September will soon be here. And with it a dizzying number of events and new episodes, including an interview with Yo-Yo Ma! We are in the final stages of producing our episode with the classical music superstar. After more than a decade working on this radio project, I continue to marvel at Krista’s prowess in creating conversational spaces with the most famous of people and in the magic of the production process. Here’s a two-minute preview to whet the appetite!
On Tuesday, September 9th, I’d like to invite you to On Being on Loring Park for a special conversation with Carrie Newcomer. Krista will interview the singer-songwriter who builds community through her songs and her work in social justice. Carrie will then perform a short musical set afterwards. The tickets are free; all you have to do is RSVP.
These live events in our communal space are also about creating community and connecting you with other kindred thinkers. Before (and/or after) the show, we encourage you to walk down our charming alley to The Third Bird, a fabulous new restaurant by Kim Bartmann for old Minneapolis. Eat, have a cocktail, and meet other attendees! Show Kim’s staff your Eventbrite ticket and you’ll receive happy-hour-priced drinks the entire evening of September 9th.
As school begins for many students across the U.S., Parker Palmer reminds us to praise our teachers and offer “soft eyes” of compassion to our children — along with a poem from Billy Collins on being 10. Just lovely.
After months of back-and-forth exchanges with her insurance company, our other weekly columnist Courtney Martin sends up a white flag. But, by surrendering to awe, she writes, she wins:
“You’ll have my money, but I’ll have the most valuable and rare of currencies to me these days: my time.”
Sometimes the words of the great ones catch you at the right time. As I was reading John Muir, I looked up to see my little boy watching a pair of juvenile loons learning how to fish with their mother:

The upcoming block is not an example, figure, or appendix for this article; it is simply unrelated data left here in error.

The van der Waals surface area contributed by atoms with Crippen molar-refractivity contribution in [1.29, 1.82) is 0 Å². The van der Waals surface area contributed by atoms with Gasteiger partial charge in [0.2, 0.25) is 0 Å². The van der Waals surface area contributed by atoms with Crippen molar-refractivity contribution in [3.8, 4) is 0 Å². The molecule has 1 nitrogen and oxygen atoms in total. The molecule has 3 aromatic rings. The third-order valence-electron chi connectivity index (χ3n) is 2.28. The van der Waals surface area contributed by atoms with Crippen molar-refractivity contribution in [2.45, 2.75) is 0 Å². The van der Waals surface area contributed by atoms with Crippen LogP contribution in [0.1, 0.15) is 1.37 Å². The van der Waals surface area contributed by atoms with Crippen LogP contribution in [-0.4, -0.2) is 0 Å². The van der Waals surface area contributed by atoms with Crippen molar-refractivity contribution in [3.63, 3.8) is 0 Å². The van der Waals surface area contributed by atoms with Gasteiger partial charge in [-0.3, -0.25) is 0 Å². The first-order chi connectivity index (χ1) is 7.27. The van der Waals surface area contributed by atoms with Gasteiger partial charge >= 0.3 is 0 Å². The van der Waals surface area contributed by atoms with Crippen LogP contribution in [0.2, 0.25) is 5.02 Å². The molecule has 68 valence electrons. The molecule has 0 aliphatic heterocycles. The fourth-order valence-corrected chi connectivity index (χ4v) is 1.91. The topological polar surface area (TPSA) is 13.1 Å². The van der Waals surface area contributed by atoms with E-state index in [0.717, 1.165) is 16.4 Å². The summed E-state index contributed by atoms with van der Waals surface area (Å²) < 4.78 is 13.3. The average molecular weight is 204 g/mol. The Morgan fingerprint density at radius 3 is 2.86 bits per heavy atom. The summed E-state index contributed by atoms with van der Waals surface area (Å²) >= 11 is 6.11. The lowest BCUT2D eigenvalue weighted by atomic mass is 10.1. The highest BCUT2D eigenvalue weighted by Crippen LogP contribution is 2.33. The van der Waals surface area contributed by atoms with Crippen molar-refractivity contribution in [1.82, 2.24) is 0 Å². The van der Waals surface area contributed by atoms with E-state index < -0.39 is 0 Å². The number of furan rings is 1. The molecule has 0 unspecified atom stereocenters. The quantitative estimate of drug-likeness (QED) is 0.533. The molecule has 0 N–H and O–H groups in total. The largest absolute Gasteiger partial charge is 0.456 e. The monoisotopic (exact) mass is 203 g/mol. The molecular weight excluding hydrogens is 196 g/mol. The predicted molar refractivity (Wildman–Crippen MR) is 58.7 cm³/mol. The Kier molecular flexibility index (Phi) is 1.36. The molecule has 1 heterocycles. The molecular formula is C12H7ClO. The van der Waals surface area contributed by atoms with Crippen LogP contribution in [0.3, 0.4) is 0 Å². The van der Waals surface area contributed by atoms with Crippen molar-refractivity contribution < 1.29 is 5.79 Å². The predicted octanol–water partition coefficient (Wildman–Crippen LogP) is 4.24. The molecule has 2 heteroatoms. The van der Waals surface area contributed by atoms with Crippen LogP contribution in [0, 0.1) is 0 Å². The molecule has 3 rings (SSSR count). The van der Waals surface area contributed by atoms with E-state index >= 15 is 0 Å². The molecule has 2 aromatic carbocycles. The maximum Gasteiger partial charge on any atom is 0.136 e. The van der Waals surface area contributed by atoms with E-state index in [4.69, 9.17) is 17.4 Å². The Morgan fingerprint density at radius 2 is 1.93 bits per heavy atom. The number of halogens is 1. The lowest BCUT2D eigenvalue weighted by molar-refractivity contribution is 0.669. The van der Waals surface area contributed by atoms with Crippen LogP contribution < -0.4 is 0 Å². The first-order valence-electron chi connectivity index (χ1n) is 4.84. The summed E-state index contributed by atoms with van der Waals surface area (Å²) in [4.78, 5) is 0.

“When we try to pick out anything by itself, we find it hitched to everything else in the universe.”
Lyrical words, non? Which reminds me of all the great interviews from The Paris Review‘s archives, including this smart exchange with literary giant Jorge Luis Borges in 1966:
“Intelligence has little to do with poetry. Poetry springs from something deeper; it’s beyond intelligence. It may not even be linked with wisdom. It’s a thing of its own; it has a nature of its own.”
If I may, I’d like to send you off into the rest of your day with this gorgeous song by Sophie Hunger (“Avec le temps“) and this restorative passage from Thomas Merton:
“The rush and pressure of modern life are a form, perhaps the most common form, of its innate violence. To allow oneself to be carried away by a multitude of conflicting concerns, to surrender to too many demands, to commit oneself to too many projects, to want to help everyone in everything is to succumb to violence. More than that, it is cooperation in violence. The frenzy of the activist…destroys his own inner capacity for peace. It destroys the fruitfulness of his own work, because it kills the root of inner wisdom which makes work fruitful.”
I’m so thankful to Courtney for pointing me to this in her commentary, “The Spiritual Art of Saying No.” I wish you the utmost happiness as you move into this autumn season.
Comments? Suggestions? An article you’d like to write for publication at onbeing.org? Reach me at [email protected] and on Twitter at @trentgilliss.
May the wind always be at your back.